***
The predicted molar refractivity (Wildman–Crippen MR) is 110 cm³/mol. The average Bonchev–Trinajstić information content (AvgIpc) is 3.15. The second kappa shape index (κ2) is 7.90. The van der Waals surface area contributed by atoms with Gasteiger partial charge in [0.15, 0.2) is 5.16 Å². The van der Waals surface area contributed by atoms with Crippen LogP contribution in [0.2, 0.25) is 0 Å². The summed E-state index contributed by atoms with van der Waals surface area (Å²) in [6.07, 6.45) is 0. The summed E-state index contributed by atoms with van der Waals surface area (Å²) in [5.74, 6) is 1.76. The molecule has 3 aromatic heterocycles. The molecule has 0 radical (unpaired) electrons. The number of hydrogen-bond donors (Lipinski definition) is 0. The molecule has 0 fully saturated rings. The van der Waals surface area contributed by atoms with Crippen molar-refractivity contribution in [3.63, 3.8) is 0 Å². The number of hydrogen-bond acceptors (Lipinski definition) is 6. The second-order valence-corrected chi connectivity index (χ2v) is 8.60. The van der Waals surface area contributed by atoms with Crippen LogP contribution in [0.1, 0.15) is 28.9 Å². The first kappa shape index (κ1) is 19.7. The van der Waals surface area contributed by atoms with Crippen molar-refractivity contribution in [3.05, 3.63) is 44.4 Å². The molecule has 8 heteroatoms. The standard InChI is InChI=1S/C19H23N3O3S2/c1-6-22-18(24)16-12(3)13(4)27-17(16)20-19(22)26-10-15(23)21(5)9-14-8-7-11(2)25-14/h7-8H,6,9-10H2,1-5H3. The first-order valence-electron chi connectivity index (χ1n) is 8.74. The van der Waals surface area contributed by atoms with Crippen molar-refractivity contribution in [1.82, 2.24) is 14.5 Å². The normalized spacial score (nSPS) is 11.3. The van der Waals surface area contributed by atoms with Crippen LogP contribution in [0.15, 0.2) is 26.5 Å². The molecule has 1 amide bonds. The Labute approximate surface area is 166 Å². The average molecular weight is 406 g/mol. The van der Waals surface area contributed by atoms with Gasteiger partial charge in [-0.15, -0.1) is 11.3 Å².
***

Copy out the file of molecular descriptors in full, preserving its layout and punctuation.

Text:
The predicted molar refractivity (Wildman–Crippen MR) is 110 cm³/mol. The average Bonchev–Trinajstić information content (AvgIpc) is 3.15. The second kappa shape index (κ2) is 7.90. The van der Waals surface area contributed by atoms with Gasteiger partial charge in [0.15, 0.2) is 5.16 Å². The van der Waals surface area contributed by atoms with Crippen LogP contribution in [0.2, 0.25) is 0 Å². The summed E-state index contributed by atoms with van der Waals surface area (Å²) in [6.07, 6.45) is 0. The summed E-state index contributed by atoms with van der Waals surface area (Å²) in [5.74, 6) is 1.76. The molecule has 3 aromatic heterocycles. The molecule has 0 radical (unpaired) electrons. The number of hydrogen-bond donors (Lipinski definition) is 0. The molecule has 0 fully saturated rings. The van der Waals surface area contributed by atoms with Crippen molar-refractivity contribution in [3.63, 3.8) is 0 Å². The number of hydrogen-bond acceptors (Lipinski definition) is 6. The second-order valence-corrected chi connectivity index (χ2v) is 8.60. The van der Waals surface area contributed by atoms with Crippen LogP contribution in [0.1, 0.15) is 28.9 Å². The first kappa shape index (κ1) is 19.7. The van der Waals surface area contributed by atoms with Crippen molar-refractivity contribution in [3.05, 3.63) is 44.4 Å². The molecule has 8 heteroatoms. The standard InChI is InChI=1S/C19H23N3O3S2/c1-6-22-18(24)16-12(3)13(4)27-17(16)20-19(22)26-10-15(23)21(5)9-14-8-7-11(2)25-14/h7-8H,6,9-10H2,1-5H3. The first-order valence-electron chi connectivity index (χ1n) is 8.74. The van der Waals surface area contributed by atoms with Crippen molar-refractivity contribution in [1.82, 2.24) is 14.5 Å². The normalized spacial score (nSPS) is 11.3. The van der Waals surface area contributed by atoms with Crippen LogP contribution in [0.15, 0.2) is 26.5 Å². The molecule has 1 amide bonds. The Labute approximate surface area is 166 Å². The average molecular weight is 406 g/mol. The van der Waals surface area contributed by atoms with Gasteiger partial charge in [-0.15, -0.1) is 11.3 Å².